Oregon Inlet is most dangerous with an east or northeast wind, which causes sandbars to shift and change. Such bars and their whitewater breakers offer some of the best fall striper fishing, so they’re targeted by Oregon Inlet anglers in small boats. Naturally, this creates the potential for danger. Lose boat power at the wrong moment; have a rogue wave break at an odd angle to your boat; or get a skiff turned crosscurrent, and you can quickly get into serious trouble.
Indian River Inlet, Delaware
Located halfway between Delaware Bay and Ocean City, Maryland, is narrow Indian River Inlet – a swift-current spot that sees hundreds of boats per day during a busy summer weekend. That can be a recipe for disaster, says Andy Snyder, a local charter captain, who has 15 years experience at Indian River.
“It’s not very wide, just big enough for single-file boats to pass each other as they run in and out of the inlet,” he says. “Large bridge pilings cross the inlet and narrow the navigable water even more. During strong tides the current turns treacherous as the narrow inlet drains so much big water.”
Running Indian River Inlet can be especially dangerous at night. Last summer a boater confused a green light on the Indian River Inlet Bridge that marks the channel with the green light on a channel navigation buoy and plowed into the inlet jetties, destroying his boat.
Implausibly, this inlet seems capable of deception.
“When the tide floods, the inlet can be glass slick at daybreak,” Snyder says. “This is a real trap for a lot of people who leave early, because then the tide turns and falls, while the wind increases and seas build as the sun rises. It can quickly turn the inlet into a deathtrap, because the seas can grow to monstrous proportions. When that happens the safest way of getting back to port is through Delaware Bay via Roosevelt Inlet.”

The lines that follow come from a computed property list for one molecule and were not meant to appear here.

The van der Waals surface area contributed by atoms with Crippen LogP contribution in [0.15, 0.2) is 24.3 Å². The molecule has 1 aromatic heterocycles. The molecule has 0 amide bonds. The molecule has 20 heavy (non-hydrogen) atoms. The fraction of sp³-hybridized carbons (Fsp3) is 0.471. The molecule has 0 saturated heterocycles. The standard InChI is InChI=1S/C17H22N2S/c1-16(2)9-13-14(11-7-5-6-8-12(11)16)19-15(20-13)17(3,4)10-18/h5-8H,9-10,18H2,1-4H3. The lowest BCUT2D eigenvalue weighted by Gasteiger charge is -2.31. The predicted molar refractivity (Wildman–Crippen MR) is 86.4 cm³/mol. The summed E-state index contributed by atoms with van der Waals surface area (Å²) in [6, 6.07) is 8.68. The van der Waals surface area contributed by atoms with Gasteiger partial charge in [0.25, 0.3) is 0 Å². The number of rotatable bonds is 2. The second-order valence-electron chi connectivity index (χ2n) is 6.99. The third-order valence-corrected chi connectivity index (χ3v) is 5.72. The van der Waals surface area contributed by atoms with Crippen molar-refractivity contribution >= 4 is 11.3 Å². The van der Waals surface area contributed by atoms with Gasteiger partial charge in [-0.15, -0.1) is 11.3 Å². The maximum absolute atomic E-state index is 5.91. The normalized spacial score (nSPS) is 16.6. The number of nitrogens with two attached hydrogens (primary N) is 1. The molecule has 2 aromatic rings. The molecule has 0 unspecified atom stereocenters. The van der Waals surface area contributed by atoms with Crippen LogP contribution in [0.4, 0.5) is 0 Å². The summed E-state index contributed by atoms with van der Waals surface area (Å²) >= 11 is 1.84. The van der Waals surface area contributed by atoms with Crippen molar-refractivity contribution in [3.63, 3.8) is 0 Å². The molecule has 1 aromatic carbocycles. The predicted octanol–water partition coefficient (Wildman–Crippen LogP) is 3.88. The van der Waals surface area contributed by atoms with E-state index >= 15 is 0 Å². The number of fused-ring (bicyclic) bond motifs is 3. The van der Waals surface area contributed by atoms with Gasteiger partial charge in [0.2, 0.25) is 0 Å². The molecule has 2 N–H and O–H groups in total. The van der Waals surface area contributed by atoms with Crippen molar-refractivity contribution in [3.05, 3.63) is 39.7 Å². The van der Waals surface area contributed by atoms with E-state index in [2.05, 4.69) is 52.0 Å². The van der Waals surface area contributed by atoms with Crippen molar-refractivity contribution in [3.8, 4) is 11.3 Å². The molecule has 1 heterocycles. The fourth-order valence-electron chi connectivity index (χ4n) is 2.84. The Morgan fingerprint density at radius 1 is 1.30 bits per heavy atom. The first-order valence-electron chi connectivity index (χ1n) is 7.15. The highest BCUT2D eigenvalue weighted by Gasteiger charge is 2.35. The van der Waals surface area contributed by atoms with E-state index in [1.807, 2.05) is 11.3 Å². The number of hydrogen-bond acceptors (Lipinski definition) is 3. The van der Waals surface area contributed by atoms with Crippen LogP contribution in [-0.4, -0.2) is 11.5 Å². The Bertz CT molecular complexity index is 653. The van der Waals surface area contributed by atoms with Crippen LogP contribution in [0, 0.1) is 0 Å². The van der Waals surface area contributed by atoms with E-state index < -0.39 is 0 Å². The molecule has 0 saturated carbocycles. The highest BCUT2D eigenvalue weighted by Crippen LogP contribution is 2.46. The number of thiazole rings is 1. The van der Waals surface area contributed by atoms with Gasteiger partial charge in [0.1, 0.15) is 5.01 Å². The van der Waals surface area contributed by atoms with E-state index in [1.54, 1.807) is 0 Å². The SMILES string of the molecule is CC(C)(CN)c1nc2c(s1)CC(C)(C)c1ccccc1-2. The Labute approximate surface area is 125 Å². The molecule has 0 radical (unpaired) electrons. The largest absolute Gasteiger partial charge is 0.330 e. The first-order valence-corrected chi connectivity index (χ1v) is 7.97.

Chatham Inlet, Massachusetts
On Cape Cod, Chatham Inlet is widely known as a great fishing spot that demands careful boat handling.
“And that’s especially true when we have a bit of ‘Cape Cod liquid sunshine’ – ‘fog’ is what most people call it,” says Mike Andolina, a longtime striped bass charter captain who sometimes minds the store at Fishing the Cape tackle shop in East Harwich. “Chatham is a wide inlet. But the channel is narrow, and there are shifting sandbars that make it plenty hairy in an east wind. In good weather the inlet looks calm and peaceful and that gets some people into big trouble. They run out and the inlet is calm. But the weather changes while they’re fishing.
“Chatham has world-class striper fishing, and the lure to get those bass makes some people do things they otherwise wouldn’t,” Andolina says. “Last year, a guy ran into fog in the inlet, got disoriented and left the channel. That’s when his boat got into rough water near a sandbar. It turned sideways to the seas, flipped, and he got tossed into the water.
“His boat broke into pieces, but fortunately he was able to grab a floating cooler. When the water temperature is 50 degrees, you can’t last long. Luckily, other anglers saw his boat debris and saved him. He was fine, because he only was in the water for 30 minutes.”
Running Chatham Inlet isn’t especially difficult, Andolina concludes, so long as boats stick to white markers denoting the center of the channel, and watch that east wind.